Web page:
Dr Tanja De Gruijl | Professor of Translational Tumor Immunology
Vumc Cancer Center

Dr Tanja De Gruijl, Professor of Translational Tumor Immunology, Vumc Cancer Center

Tanja de Gruijl heads the Immunotherapy and Immune monitoring Lab at the Cancer Center of the VU University medical center (VUmc) in Amsterdam, where she has been appointed Professor of Translational Tumour Immunology. Her research ranges from preclinical topics to immune monitoring of Phase I-III clinical trials. Her main line of research is the in vivo targeting and modulation of dendritic cells (DC) in tumour-draining lymph nodes and  the tumour microenvironment. Further topics of research include tumour-mediated immune suppression, control of myeloid differentiation, and the targeting of NK, iNKT, and γδ-T cells. Her research has been supported by fellowships and grants from the Netherlands Organization for Scientific Research (NWO) and the Royal Dutch Cancer Society (KWF), and she is a recipient of a competitive research award of the Prostate Cancer Foundation. She is a member of the Grant Review committee of the Melanoma Research Alliance, a member of the scientific council of the Dutch Cancer Society, has chaired the Dutch Tumour Immunology Working Party, and is currently co-chair of the International Advisory Committee of the Society for the Immunotherapy of Cancer (SITC).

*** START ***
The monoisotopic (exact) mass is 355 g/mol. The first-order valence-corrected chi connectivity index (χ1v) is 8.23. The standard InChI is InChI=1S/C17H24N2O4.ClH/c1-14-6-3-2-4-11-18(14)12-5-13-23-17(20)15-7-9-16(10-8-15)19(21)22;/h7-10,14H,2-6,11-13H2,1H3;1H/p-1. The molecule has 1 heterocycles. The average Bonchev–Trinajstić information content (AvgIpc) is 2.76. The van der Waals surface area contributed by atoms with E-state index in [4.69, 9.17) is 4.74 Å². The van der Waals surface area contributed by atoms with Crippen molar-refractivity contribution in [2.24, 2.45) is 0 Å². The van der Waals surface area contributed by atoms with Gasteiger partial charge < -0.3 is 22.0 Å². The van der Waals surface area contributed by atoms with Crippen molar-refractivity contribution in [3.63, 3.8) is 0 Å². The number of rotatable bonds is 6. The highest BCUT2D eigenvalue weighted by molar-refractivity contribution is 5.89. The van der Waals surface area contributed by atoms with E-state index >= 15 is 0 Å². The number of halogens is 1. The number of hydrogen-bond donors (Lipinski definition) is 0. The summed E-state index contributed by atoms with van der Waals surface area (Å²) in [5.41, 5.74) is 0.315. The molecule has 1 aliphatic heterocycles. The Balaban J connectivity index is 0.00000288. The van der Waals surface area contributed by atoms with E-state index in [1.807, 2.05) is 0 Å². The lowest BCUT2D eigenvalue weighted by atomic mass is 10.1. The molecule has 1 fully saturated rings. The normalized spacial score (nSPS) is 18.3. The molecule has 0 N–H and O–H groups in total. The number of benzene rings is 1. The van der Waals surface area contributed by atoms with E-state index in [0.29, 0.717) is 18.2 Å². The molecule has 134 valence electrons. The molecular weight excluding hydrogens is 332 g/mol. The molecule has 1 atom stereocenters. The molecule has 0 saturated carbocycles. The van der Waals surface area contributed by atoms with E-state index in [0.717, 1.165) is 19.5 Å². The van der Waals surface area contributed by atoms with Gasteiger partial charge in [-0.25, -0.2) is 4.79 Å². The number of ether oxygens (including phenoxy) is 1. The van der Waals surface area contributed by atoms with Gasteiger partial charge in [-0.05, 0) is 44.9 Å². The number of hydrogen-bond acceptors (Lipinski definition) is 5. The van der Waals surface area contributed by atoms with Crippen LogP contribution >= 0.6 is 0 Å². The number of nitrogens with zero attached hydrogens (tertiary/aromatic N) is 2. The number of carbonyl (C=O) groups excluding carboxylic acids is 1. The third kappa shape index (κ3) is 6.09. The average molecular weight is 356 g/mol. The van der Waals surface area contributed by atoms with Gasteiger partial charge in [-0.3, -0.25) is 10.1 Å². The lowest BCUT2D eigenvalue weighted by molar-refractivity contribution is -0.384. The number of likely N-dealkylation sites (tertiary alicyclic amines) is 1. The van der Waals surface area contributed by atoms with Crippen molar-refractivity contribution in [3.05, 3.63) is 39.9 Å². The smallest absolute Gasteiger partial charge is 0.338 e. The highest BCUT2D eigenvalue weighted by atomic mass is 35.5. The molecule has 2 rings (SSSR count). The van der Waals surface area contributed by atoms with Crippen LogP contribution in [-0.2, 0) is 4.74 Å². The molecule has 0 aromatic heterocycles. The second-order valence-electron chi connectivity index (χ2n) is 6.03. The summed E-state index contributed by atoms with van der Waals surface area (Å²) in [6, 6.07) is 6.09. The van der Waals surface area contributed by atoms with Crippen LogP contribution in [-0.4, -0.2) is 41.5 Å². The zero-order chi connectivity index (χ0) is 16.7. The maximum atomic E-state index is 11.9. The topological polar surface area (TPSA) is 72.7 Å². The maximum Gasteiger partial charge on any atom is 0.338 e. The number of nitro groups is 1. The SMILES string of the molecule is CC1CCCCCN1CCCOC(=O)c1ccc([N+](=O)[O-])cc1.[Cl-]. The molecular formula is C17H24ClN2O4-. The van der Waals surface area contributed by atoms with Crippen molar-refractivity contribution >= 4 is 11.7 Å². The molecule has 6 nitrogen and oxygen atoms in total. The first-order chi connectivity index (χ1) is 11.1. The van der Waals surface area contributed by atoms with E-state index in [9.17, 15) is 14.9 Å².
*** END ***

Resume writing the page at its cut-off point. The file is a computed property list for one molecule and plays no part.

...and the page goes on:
Appearances:



Day 3 Oct 12th Immune Profiling @ 14:50

  Immunoprofiling of tumour-draining lymph nodes: new targets for early intervention

 
  • Immunoprofiling of lymph nodes draining various tumor types has uncovered different immune suppressive mechanisms at play  
  • Different combinations of locally applied TLR-ligands and/or immune checkpoint inhibitors should be considered for therapeutic conditioning of lymph nodes draining different tumor types.
  • Immune suppression of migratory and resident DC subsets in melanoma sentinel lymph nodes is differentially related to locoregional and distant metastasis.
  • Local immune modulation of melanoma-draining lymph nodes by CpG or anti-CTLA4 leads to systemic T cell immunity and protection against metastatic spread.

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